One evening Marxist officials came into the Ethiopian Meserete Kristos church guesthouse where I was a manager and took over the whole compound. A young woman from our congregation just up the street called me about five minutes before they got there. She was very distressed, saying, "The government officials have closed our church up the street, and they will arrive at our compound any minute." It was Sunday evening and I was the only person in authority on the whole compound. My knees were trembling.
In those five or ten minutes until the men entered, I kept praying that God would calm me down so I could think. It seems that when I've been really fearful, that has been my inner cry — "God, calm me down so I can think." It's almost as though I'm afraid of fear. I can't cope unless I'm calm.
When they entered, I was completely calm and composed.
Another time, a couple of thieves broke into my apartment and I was held at gunpoint. Again, I asked God to calm me down so I could think. God told me, "Look through your life. Look at this crisis, look at that major event. Couldn't I handle that? I can handle this too."
In 1989, after 22 years that included working in a Christian bookstore, traveling with a mobile clinic to refugee camps, managing a guesthouse, teaching English, and more, Arlene moved back to America. The revolution ended two years later; its surprising impact on Arlene remains:
It seems the experiences of my journey in Ethiopia have helped me to learn trust, whatever comes. Keeping my physical life safe is not the most important thing. I feel that Jesus would have me work at not being afraid. When I'm scared, life shrinks. All I can think of is being rescued or defending myself. Fear makes me think there aren't options; that the only option is saving myself.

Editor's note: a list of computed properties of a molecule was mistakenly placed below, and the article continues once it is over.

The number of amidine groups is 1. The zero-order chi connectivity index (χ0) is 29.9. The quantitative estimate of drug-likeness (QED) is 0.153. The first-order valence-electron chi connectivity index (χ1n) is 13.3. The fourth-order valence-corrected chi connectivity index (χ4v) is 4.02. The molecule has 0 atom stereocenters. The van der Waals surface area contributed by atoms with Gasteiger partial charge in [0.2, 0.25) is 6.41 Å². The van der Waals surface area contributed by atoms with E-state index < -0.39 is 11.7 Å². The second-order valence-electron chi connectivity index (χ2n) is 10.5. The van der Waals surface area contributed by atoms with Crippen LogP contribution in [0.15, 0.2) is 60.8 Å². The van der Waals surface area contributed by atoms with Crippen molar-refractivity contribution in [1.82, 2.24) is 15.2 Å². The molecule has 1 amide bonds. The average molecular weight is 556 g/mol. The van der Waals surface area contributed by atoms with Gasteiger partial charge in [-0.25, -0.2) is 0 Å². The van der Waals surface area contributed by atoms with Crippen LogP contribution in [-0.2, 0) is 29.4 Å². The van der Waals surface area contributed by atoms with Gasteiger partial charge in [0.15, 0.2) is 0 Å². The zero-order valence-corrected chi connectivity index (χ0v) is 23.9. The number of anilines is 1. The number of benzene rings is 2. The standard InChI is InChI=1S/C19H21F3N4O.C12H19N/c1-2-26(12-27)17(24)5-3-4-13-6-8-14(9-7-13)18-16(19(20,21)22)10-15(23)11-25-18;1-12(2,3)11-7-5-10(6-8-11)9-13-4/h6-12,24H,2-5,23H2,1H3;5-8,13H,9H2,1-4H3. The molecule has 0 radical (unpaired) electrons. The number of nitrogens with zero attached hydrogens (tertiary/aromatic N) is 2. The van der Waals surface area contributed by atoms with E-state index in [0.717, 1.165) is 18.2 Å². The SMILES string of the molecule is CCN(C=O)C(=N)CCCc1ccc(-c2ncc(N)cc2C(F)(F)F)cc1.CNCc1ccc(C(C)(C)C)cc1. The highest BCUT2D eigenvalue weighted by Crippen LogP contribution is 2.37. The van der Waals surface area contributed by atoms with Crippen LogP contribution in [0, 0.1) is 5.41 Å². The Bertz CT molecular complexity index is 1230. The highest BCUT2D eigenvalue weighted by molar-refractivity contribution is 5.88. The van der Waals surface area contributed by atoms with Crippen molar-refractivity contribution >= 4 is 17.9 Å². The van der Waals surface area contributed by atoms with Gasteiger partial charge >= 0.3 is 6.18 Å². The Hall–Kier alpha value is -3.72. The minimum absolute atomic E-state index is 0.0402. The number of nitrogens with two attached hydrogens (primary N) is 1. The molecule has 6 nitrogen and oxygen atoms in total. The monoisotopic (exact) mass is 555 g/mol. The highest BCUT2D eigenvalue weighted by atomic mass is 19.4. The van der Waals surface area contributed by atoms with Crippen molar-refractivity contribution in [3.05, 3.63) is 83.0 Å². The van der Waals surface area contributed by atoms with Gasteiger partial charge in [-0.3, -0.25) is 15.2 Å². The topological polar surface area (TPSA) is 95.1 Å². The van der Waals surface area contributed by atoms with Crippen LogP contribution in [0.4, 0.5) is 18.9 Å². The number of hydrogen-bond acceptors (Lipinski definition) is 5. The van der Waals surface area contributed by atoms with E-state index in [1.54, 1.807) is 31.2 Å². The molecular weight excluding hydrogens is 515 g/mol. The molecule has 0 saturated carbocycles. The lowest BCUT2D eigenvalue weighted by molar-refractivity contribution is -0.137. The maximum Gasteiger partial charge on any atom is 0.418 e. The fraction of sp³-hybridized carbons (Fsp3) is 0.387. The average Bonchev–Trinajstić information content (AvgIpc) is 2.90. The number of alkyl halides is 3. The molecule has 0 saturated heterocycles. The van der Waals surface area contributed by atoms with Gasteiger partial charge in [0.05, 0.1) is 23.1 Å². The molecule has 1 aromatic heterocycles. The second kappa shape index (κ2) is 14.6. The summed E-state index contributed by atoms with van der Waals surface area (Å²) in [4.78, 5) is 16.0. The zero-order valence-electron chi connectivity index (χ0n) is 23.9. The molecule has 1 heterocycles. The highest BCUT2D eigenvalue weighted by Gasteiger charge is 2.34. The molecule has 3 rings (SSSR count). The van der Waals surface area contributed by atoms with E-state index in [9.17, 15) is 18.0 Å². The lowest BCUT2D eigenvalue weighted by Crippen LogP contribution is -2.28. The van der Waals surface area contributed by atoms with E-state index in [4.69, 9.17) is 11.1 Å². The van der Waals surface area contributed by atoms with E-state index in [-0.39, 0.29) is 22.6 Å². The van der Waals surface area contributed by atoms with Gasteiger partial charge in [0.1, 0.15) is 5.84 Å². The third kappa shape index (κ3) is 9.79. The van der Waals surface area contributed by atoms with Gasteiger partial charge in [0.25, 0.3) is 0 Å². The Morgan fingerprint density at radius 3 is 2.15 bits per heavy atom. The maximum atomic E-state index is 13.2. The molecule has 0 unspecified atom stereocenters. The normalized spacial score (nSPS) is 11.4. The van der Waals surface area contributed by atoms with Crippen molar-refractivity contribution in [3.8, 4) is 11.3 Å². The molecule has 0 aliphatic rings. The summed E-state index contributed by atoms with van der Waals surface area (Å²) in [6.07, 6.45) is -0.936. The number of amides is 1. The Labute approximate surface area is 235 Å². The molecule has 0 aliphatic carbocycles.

Arlene helps a customer in the Christian bookstore in capital city Addis Ababa. 1971 photo by Omar Eby.
The impact of the revolution upon Ethiopian Christians was similarly enriching, against all odds. The Ethiopian church, under attack as it was, thrived underground during those years and emerged in much greater numbers than before. Is it possible for us, the American church, to cultivate something of the courage and resilience possessed by our family across the sea, I wondered? Arlene reflected:
The Christians in Ethiopia had more inner security. They weren't so troubled about keeping their lives safe. Being faithful to God "in the midst" was their priority.
Here, there is more a concern for what I would call "outer security." People want most of all to keep their physical lives safe. This culture, with its technological advancement, tries to keep the "outer" safe. But there is no safety down here. Any security that we cook up is not real security.
I think the community of believers needs to develop a spirit of inner trust in God. We can't do it in isolation very well. This was true in Ethiopia too: one was not alone; prayer was priority. If we as a body of believers could intentionally work at trusting God to develop an inner trust, I think that would make a difference.